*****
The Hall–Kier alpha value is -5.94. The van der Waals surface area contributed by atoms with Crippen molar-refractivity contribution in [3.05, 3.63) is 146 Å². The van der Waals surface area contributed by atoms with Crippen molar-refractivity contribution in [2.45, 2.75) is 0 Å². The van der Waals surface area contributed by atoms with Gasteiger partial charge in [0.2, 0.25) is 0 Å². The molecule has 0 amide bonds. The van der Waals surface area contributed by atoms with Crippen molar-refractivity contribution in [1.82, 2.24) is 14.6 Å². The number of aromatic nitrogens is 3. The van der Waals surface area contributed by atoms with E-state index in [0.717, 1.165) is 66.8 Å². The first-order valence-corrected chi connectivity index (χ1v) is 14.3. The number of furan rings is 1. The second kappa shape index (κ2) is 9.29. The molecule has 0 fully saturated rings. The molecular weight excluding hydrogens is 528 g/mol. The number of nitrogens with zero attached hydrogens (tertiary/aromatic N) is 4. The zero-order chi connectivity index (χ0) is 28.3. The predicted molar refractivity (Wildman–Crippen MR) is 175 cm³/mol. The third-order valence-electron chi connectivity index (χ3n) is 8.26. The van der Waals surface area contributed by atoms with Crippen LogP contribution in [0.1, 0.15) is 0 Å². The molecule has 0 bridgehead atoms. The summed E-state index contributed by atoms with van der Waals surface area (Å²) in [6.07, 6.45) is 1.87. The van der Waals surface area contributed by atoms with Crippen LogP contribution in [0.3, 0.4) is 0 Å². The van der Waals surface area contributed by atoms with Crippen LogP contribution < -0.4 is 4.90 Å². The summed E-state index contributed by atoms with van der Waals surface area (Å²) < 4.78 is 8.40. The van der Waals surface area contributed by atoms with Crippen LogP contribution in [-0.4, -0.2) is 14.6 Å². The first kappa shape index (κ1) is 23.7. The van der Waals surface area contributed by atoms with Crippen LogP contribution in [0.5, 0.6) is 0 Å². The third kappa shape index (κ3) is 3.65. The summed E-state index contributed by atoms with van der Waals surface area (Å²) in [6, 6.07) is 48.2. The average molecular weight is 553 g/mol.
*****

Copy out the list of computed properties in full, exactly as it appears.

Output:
The Hall–Kier alpha value is -5.94. The van der Waals surface area contributed by atoms with Crippen molar-refractivity contribution in [3.05, 3.63) is 146 Å². The van der Waals surface area contributed by atoms with Crippen molar-refractivity contribution in [2.45, 2.75) is 0 Å². The van der Waals surface area contributed by atoms with Gasteiger partial charge in [0.2, 0.25) is 0 Å². The molecule has 0 amide bonds. The van der Waals surface area contributed by atoms with Crippen molar-refractivity contribution in [1.82, 2.24) is 14.6 Å². The number of aromatic nitrogens is 3. The van der Waals surface area contributed by atoms with E-state index in [0.717, 1.165) is 66.8 Å². The first-order valence-corrected chi connectivity index (χ1v) is 14.3. The number of furan rings is 1. The second kappa shape index (κ2) is 9.29. The molecule has 0 fully saturated rings. The molecular weight excluding hydrogens is 528 g/mol. The number of nitrogens with zero attached hydrogens (tertiary/aromatic N) is 4. The zero-order chi connectivity index (χ0) is 28.3. The predicted molar refractivity (Wildman–Crippen MR) is 175 cm³/mol. The third-order valence-electron chi connectivity index (χ3n) is 8.26. The van der Waals surface area contributed by atoms with Crippen LogP contribution in [0.1, 0.15) is 0 Å². The molecule has 0 bridgehead atoms. The summed E-state index contributed by atoms with van der Waals surface area (Å²) in [6.07, 6.45) is 1.87. The van der Waals surface area contributed by atoms with Crippen LogP contribution in [0.3, 0.4) is 0 Å². The van der Waals surface area contributed by atoms with Crippen LogP contribution < -0.4 is 4.90 Å². The summed E-state index contributed by atoms with van der Waals surface area (Å²) < 4.78 is 8.40. The van der Waals surface area contributed by atoms with Crippen LogP contribution in [-0.4, -0.2) is 14.6 Å². The first kappa shape index (κ1) is 23.7. The van der Waals surface area contributed by atoms with Crippen LogP contribution in [0.5, 0.6) is 0 Å². The third kappa shape index (κ3) is 3.65. The summed E-state index contributed by atoms with van der Waals surface area (Å²) in [6, 6.07) is 48.2. The average molecular weight is 553 g/mol.